• Opened 11 campaign offices across the state, including in Jacksonville, Tallahassee, Orlando, St. Petersburg, Tampa, Palm Beach County, Miami-Dade and Broward counties.

Mitt Romney at rally in Dunedin, Fl. (photo by Lynn Sweet)

DUNEDIN, FL.--A buoyant, cheerful and loose--for him--Mitt Romney all but predicted victory in Tuesday's Florida primary at a rally here as he assailed Newt Gingrich as a "sad" and "flailing" rival.

"With a turnout like this, I'm beginning to feel we might win tomorrow, what do you think?" Romney said. Every poll shows Romney with a healthy lead over Gingrich, trailed by Rick Santorum and Ron Paul.

Gingrich, who won the South Carolina primary has been complaining about the nastiness that simmered in South Carolina and erupted in Florida.

"Gosh, you know, I know the Speaker is not real happy, " Romney said. "Speaker Gingrich is not feeling very excited these days. ...I know, it's sad.

"He's been flailing around a bit trying to go after me for one thing or the other, you just watch it and you shake your head. It's been kind of painfully revealing to watch. I think the reason that he isn't doing so well is because of those last two debates, don't you think?"

Gingrich's South Carolina win was fueled by two grand slam debate performances. In Florida--with two debate, in Jacksonville and Tampa--Gingrich was flat and Romney was newly crisp and animated.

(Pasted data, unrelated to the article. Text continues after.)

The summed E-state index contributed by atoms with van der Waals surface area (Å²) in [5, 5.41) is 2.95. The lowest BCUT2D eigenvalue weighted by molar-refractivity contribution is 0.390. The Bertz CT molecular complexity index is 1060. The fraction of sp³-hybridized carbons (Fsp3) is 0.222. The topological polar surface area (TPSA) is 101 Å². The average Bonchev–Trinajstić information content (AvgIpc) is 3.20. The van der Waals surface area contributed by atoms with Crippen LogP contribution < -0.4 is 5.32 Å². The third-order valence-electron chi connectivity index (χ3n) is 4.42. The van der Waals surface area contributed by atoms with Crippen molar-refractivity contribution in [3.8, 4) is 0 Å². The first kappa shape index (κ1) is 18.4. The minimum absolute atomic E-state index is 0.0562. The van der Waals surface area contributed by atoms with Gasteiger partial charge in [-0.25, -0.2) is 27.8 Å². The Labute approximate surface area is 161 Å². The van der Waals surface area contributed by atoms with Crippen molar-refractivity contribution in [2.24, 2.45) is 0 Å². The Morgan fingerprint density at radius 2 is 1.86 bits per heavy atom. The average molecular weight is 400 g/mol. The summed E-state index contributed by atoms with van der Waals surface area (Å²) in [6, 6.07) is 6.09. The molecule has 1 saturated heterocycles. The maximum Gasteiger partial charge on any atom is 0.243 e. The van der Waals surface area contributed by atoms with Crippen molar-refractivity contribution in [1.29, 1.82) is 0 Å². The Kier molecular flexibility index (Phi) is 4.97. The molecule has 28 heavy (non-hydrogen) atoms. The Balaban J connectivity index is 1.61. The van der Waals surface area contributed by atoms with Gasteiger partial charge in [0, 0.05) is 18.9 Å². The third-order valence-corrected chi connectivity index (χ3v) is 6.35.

Under a cloudless sky and warm weather--Romney did contrast this with the wintery primaries of New Hampshire and Iowa--the frontrunner spoke to a crowd filling Pioneer Park in this pretty small city just north of Clearwater and near Tampa.

He was introduced by Florida Attorney General Pam Bondi, who mocked President Barack Obama's famous 2008 "hope" and "change" slogans.

"Are you ready for some real hope and change in America?" Bondi said.

"I am so sick and tired of suing the federal government. ...That's why we need a president like Mitt Romney who understands what it takes and that the federal government has a very limited role."

"...He is pro-military, he is pro-Israel, and he is pro our Constitution," she said.

A new progressive Democratic leaning SuperPac--called CREDO--announced Monday that Tea Party Rep. Joe Walsh (R-Ill.) will be one of their first targets. Walsh, a freshman, is running in the Illinois north suburban 8th congressional district. Democrats Tammy Duckworth and Raja Krishnamoorthi are locked in a March primary battle.

Earlier, the Democratic House political shop said Walsh is also one of their prime targets.

Mitt zings Newt for name dropping

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Obama Jan. 30 week ahead

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Newt punches back at Mitt blitz

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THE VILLAGES, Fla. -- Newt Gingrich punched chief rival Mitt Romney on Sunday, stung by a Romney team Florida blitz energized -- ironically and of necessity -- by Gingrich's South Carolina primary win.

Gingrich, anxious to buy time if the polls are right and Romney wins the Florida primary on Tuesday, argued that it will take at least four to five months to produce a nominee and maybe more -- right through to the August convention in Tampa.

"I believe the Republican party will not nominate a pro-abortion, pro-gun control, pro-tax increase moderate from Massachusetts," Gingrich said at a press conference outside the gigantic Idlewild Baptist Church near Tampa, where he attended Sunday services.

Florida's GOP primary, fratricidal in its nasty closing days, is being played out in a state hit by the collapse of the housing market and full of seniors anxious about their Medicare benefits.